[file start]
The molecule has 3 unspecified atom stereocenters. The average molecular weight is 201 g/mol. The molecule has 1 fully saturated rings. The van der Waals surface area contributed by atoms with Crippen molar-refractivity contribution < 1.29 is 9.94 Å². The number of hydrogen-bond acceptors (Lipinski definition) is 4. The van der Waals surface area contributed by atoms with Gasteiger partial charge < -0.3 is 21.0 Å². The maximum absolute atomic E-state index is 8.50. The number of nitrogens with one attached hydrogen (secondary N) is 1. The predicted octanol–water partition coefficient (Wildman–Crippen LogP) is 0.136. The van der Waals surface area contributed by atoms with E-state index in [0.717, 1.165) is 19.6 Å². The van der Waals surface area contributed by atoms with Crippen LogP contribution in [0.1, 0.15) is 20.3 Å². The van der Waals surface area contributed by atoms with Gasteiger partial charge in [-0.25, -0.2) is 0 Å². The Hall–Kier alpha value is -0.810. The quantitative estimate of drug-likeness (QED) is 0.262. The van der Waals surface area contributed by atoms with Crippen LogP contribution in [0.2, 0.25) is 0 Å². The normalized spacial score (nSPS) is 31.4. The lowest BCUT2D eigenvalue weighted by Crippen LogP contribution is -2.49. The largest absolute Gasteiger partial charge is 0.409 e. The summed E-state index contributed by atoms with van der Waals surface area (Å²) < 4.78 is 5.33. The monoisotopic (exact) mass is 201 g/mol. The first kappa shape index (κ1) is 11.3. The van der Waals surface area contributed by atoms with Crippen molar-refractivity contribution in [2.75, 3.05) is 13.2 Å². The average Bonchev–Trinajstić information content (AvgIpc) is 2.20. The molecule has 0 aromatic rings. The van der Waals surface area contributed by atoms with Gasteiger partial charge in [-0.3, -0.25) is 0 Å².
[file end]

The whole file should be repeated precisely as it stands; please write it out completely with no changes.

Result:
The molecule has 3 unspecified atom stereocenters. The average molecular weight is 201 g/mol. The molecule has 1 fully saturated rings. The van der Waals surface area contributed by atoms with Crippen molar-refractivity contribution < 1.29 is 9.94 Å². The number of hydrogen-bond acceptors (Lipinski definition) is 4. The van der Waals surface area contributed by atoms with Gasteiger partial charge < -0.3 is 21.0 Å². The maximum absolute atomic E-state index is 8.50. The number of nitrogens with one attached hydrogen (secondary N) is 1. The predicted octanol–water partition coefficient (Wildman–Crippen LogP) is 0.136. The van der Waals surface area contributed by atoms with E-state index in [0.717, 1.165) is 19.6 Å². The van der Waals surface area contributed by atoms with Crippen LogP contribution in [0.1, 0.15) is 20.3 Å². The van der Waals surface area contributed by atoms with Gasteiger partial charge in [-0.25, -0.2) is 0 Å². The Hall–Kier alpha value is -0.810. The quantitative estimate of drug-likeness (QED) is 0.262. The van der Waals surface area contributed by atoms with Crippen LogP contribution in [0.2, 0.25) is 0 Å². The normalized spacial score (nSPS) is 31.4. The lowest BCUT2D eigenvalue weighted by Crippen LogP contribution is -2.49. The largest absolute Gasteiger partial charge is 0.409 e. The summed E-state index contributed by atoms with van der Waals surface area (Å²) < 4.78 is 5.33. The monoisotopic (exact) mass is 201 g/mol. The first kappa shape index (κ1) is 11.3. The van der Waals surface area contributed by atoms with Crippen molar-refractivity contribution in [2.75, 3.05) is 13.2 Å². The average Bonchev–Trinajstić information content (AvgIpc) is 2.20. The molecule has 0 aromatic rings. The van der Waals surface area contributed by atoms with Gasteiger partial charge in [-0.3, -0.25) is 0 Å².